U.S. Supreme Court seeks Trump administration views on Google-Oracle copyright feud
FILE PHOTO: An illuminated Google logo is seen inside an office building in Zurich, Switzerland December 5, 2018. REUTERS/Arnd Wiegmann/File Photo
WASHINGTON (Reuters) – The U.S. Supreme Court on Monday asked the Trump administration to offer its views on whether it should hear Google’s bid to end Oracle Corp’s copyright infringement lawsuit involving the Android operating system that runs most of the world’s smartphones.
The justices are considering whether to take up Google’s appeal of a lower court ruling reviving the lawsuit. Oracle has sought about $9 billion in damages.
A jury cleared Google in 2016, but the U.S. Court of Appeals for the Federal Circuit in Washington, which specializes in intellectual property disputes, overturned that decision in 2018, finding Google impermissibly used Oracle’s software code in Android under U.S. copyright law.
The case, which could help define the level of copyright protection for software, dates back to 2010 when Oracle sued in San Francisco federal court, accusing Google of harming its business by copying thousands of lines of computer code from its popular Java programming language without a license in order to make Android. Google, part of Alphabet Inc, said an Oracle victory would chill software innovation.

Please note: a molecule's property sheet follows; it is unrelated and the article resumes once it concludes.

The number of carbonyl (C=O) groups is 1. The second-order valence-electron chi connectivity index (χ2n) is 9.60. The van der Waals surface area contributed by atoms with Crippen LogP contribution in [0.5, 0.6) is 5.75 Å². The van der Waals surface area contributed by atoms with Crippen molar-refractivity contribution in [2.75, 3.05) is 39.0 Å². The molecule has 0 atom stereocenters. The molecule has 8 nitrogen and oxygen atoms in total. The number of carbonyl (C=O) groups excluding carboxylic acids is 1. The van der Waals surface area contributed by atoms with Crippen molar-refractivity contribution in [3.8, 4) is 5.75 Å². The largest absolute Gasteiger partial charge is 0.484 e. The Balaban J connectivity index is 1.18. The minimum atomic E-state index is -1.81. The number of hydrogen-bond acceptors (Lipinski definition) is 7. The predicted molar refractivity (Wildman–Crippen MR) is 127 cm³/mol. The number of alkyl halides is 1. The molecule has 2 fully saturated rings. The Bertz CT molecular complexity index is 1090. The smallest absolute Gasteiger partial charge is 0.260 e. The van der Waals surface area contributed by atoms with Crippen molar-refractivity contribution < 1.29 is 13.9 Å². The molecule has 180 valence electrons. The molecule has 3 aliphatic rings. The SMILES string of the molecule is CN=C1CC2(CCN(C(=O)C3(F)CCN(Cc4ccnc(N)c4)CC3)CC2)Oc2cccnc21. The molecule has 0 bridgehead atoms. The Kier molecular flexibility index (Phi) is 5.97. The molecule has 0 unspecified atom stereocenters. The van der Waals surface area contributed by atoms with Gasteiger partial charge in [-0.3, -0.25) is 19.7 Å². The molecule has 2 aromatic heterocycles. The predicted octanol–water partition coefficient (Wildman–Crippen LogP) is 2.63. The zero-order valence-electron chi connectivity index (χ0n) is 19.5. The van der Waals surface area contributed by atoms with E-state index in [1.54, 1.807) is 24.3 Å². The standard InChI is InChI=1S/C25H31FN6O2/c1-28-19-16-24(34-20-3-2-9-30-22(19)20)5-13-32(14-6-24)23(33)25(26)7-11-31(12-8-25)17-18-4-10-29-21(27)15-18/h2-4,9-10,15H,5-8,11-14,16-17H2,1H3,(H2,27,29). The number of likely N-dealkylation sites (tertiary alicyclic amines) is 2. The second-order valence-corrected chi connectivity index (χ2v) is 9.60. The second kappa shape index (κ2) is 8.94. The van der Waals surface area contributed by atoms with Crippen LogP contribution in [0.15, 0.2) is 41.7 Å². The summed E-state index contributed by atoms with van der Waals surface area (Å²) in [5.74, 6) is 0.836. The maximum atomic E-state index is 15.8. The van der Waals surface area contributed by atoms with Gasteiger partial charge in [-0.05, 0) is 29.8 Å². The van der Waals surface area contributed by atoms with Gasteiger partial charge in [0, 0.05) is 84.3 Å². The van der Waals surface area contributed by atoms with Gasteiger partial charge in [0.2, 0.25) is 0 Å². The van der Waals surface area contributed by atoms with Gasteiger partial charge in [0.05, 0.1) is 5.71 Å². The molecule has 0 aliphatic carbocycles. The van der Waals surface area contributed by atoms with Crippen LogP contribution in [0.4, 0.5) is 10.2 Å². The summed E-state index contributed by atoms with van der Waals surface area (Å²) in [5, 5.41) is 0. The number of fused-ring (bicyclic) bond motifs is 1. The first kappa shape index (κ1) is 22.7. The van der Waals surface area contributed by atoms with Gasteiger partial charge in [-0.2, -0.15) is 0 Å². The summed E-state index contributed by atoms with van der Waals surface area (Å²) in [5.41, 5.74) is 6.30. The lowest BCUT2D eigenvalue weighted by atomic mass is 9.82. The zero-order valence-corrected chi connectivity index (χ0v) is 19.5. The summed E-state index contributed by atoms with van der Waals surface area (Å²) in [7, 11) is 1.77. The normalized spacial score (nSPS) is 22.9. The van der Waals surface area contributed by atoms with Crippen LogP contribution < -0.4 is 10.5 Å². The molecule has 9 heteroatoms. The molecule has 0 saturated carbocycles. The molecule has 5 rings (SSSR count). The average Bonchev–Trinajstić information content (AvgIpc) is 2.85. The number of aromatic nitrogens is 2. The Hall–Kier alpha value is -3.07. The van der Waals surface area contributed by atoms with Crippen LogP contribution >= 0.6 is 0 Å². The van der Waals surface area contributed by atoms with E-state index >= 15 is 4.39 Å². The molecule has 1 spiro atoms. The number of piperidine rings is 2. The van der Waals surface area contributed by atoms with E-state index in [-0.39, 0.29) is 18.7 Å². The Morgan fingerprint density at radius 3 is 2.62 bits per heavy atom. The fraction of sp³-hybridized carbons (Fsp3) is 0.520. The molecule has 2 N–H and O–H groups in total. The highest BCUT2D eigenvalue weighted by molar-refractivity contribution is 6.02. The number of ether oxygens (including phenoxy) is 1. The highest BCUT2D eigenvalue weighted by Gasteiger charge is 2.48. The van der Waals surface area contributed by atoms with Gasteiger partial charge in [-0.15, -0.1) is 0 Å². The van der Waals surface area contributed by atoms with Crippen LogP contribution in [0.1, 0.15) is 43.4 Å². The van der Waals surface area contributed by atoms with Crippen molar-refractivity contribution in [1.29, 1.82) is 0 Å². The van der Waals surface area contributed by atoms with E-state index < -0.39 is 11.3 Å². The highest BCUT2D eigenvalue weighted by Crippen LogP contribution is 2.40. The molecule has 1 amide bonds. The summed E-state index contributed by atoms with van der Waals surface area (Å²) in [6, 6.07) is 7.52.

The case has whipsawed since the start with Google twice losing at the Federal Circuit. In 2014, that court reversed a federal judge’s ruling that Oracle’s interfaces could not be copyrighted.
The Federal Circuit last year rejected Google’s argument that its use of Oracle’s “application programming interfaces” was permitted under the so-called fair use doctrine of the 1976 Copyright Act because by adapting them to a mobile platform it transformed them into something new.
The Supreme Court occasionally asks a president’s administration for advice on whether to take up a particular case. The court in 2015 rebuffed a previous Google appeal in the case after the Justice Department under President Barack Obama recommended against hearing it.
The justices did not give President Donald Trump’s Justice Department a deadline for its response in the case.
Reporting by Andrew Chung; Editing by Will Dunham